Mark Heckman
Guest
6 years 1 month ago

Price checks are an important aspect of understanding a retailer’s price position in the marketplace and particularly against key competitors. However, without knowing two additional knowledge points — the shopper’s price perception and the importance of price to these shoppers — the picture is incomplete.

If shopper attitudinal feed back indicates that all other things are equal, price is a choice determinate between Whole Foods and Trader Joe’s, AND shopper’s perception is in sync with the reality of a price check, then Whole Foods and their new 365 concept may have some pricing issues to resolve.

On the other hand, if shopper perceptions show that Trader Joe’s actual pricing does not translate into enhanced price perception over Whole Foods, it is Trader Joe’s that has the issue as they are unnecessarily yielding margin without credit from the consumer for doing so.

Kai Clarke
Guest
6 years 1 month ago

This is really a non-issue. Pricing disparity between private-label goods is not viewed by the consumer (who frequently doesn’t understand or shop specifically for a private label at each store, let alone compare these) as a reason to shop at a store. In other words, they are not destination products in this category. Pricing disparity between Trader Joe’s and Whole Foods should be expected, and Trader Joe’s would be the more competitive on pricing, as it usually is.

Tony Orlando
Guest
6 years 1 month ago

These are two giants in the food business, but Trader Joe’s now and always will have the upper hand in better pricing. Sales per square foot at Trader Joe’s is insane and both stores have loyal followers, but Whole Foods’ reputation for high prices isn’t going to sway Trader Joe’s shoppers away from their store.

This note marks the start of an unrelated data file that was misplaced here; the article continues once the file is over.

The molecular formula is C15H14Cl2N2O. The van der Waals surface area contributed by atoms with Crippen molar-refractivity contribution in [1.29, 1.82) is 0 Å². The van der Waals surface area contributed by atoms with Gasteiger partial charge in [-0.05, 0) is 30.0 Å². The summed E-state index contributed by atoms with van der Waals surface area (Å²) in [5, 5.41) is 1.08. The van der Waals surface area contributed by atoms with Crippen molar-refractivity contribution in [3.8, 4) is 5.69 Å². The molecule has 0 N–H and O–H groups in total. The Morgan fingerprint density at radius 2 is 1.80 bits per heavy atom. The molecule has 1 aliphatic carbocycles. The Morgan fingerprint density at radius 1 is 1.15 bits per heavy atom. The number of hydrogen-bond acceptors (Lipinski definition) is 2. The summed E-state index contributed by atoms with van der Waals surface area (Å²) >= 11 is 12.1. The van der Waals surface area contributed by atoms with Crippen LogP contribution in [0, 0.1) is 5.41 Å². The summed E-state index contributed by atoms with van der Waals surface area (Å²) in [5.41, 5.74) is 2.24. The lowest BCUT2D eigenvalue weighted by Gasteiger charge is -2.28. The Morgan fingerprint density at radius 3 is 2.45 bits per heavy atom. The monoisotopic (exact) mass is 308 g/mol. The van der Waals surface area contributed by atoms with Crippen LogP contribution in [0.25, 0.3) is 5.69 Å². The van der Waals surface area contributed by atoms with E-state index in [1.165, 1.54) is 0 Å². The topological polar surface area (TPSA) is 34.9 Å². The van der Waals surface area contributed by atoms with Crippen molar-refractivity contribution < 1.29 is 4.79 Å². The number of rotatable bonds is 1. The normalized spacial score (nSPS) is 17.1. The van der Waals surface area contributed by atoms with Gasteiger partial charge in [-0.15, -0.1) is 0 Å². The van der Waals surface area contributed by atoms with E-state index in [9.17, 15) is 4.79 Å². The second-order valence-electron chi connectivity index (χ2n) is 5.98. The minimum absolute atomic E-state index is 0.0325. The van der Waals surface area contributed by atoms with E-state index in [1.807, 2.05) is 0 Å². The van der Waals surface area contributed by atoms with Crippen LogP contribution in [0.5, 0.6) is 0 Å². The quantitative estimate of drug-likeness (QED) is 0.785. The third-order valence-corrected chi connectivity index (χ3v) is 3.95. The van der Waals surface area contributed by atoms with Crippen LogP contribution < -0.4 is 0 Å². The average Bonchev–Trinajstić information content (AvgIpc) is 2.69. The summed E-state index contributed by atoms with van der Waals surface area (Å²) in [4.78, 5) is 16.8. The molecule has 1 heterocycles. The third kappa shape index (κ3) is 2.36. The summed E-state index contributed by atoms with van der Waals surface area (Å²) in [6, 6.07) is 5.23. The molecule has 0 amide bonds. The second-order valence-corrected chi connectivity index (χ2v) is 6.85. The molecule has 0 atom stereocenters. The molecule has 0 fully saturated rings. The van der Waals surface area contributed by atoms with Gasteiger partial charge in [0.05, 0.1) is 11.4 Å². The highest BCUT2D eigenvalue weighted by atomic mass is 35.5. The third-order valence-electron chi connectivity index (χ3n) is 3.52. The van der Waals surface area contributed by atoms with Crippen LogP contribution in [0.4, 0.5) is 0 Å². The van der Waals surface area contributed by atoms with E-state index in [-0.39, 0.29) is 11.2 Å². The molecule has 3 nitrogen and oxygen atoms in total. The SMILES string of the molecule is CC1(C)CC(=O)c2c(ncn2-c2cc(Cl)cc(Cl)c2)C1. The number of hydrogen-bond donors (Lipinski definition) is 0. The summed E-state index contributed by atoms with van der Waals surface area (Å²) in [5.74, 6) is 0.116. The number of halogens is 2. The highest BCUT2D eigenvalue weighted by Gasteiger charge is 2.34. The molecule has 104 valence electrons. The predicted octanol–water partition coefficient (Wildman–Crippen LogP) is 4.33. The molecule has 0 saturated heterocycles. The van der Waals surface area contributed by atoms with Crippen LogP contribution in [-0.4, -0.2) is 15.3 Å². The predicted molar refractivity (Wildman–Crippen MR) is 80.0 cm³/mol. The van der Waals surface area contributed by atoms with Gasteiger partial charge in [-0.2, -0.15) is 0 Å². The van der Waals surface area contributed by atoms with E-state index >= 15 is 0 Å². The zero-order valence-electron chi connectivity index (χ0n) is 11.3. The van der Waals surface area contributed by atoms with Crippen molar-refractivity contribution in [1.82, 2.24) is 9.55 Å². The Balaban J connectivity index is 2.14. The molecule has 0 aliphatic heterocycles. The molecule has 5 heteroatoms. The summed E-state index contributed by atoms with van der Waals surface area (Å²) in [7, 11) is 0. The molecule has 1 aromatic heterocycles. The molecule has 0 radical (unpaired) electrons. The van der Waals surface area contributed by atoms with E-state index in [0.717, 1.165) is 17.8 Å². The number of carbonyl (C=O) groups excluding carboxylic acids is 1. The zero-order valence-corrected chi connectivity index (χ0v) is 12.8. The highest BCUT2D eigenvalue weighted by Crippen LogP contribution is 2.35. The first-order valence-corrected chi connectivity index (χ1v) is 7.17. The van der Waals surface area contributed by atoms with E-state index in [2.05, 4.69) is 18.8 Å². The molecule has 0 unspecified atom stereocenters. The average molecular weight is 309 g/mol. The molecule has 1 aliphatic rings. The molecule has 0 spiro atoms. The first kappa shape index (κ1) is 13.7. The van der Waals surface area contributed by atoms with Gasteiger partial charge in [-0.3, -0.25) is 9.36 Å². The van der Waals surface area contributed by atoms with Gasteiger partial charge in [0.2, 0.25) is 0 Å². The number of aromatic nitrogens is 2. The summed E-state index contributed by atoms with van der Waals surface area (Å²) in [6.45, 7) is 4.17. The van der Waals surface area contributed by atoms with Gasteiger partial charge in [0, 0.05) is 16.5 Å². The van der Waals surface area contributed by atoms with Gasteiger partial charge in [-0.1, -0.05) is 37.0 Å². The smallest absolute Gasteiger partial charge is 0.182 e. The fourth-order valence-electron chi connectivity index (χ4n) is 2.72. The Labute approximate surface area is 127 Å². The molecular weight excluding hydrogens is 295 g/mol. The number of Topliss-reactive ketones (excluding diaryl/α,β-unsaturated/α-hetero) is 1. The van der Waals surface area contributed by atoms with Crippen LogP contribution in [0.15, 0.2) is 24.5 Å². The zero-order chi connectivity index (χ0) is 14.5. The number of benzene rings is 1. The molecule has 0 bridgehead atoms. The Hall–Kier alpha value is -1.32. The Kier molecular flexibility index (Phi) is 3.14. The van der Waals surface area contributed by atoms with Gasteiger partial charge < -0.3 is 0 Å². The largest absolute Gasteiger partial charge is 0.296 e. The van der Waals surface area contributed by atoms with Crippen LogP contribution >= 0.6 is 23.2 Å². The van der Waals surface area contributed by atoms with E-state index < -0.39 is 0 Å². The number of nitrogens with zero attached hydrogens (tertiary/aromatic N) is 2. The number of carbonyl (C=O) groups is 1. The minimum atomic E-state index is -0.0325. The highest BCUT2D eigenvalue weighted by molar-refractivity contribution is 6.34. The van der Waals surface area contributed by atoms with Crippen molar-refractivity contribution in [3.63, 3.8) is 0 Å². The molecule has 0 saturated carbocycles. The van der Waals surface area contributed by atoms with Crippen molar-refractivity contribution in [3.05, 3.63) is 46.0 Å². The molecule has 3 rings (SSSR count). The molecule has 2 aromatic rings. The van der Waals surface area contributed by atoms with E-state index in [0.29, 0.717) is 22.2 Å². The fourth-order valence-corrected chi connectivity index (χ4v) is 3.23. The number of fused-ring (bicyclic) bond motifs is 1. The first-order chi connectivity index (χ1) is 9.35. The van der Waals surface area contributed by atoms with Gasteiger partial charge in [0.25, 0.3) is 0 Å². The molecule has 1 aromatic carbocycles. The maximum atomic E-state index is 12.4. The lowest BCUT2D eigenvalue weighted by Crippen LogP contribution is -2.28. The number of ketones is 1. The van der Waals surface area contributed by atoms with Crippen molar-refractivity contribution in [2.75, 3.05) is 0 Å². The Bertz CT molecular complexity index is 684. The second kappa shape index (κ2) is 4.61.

Mel Kleiman
Guest
6 years 1 month ago

When it comes to private label, no one does it better than Trader Joe’s and Aldi. If it came to a pricing and quality war, they would win.

Richard Layman
Guest
6 years 1 month ago
The potential sweet spot for the 365 concept and the key differentiator with TJ’s would be prepared/ready-to-eat foods, not unlike the bfresh concept from Ahold. No space for tattoo shops…. TJ’s brand positioning is high quality/decent prices. Like Walmart’s perception of being the low price leader, TJ’s isn’t always the provider of great priced items, although as this study indicates, they are selectively lowering prices on some goods. Like WF, TJ’s have loss leader pricing on some items such as milk and eggs. But I don’t think WF is ever seen as being a low price provider. The thing about TJ’s is that they are a lot more selective on location decisions than is WF. That’s why the income in an avg. TJ RTA is up to 3x that of a typical WF store. So that gives WF an opportunity to locate stores where TJ is normally less interested, and where there is a high propensity to purchase prepared foods. E.g., a story in the Tacoma News Tribune on the Main & Vine store says… Read more »
Arie Shpanya
Guest
6 years 1 month ago

Trader Joe’s and Whole Foods have different brand images, so the disparity makes sense. I’ve heard Whole Foods called “Whole Paycheck” for a reason. Being competitive on price against Trade Joe’s makes more sense for their 365 concept, so let’s see if they’ll be able to give Trader Joe’s a run for their money.

William Hogben
Guest
6 years 1 month ago

It will take years for 365 stores to show up in all of Trader Joe’s markets and lowering prices this early seems like unnecessary losses. I would expect that this move (if it is a move at all) is no more a reaction to 365 than any other competitors.

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"By definition, the retailer has far more dynamic control of all aspects of their private label, from cost to availability and marketing expenses. Why not use your inherent advantage to preemptively compete with your current and future competitors?"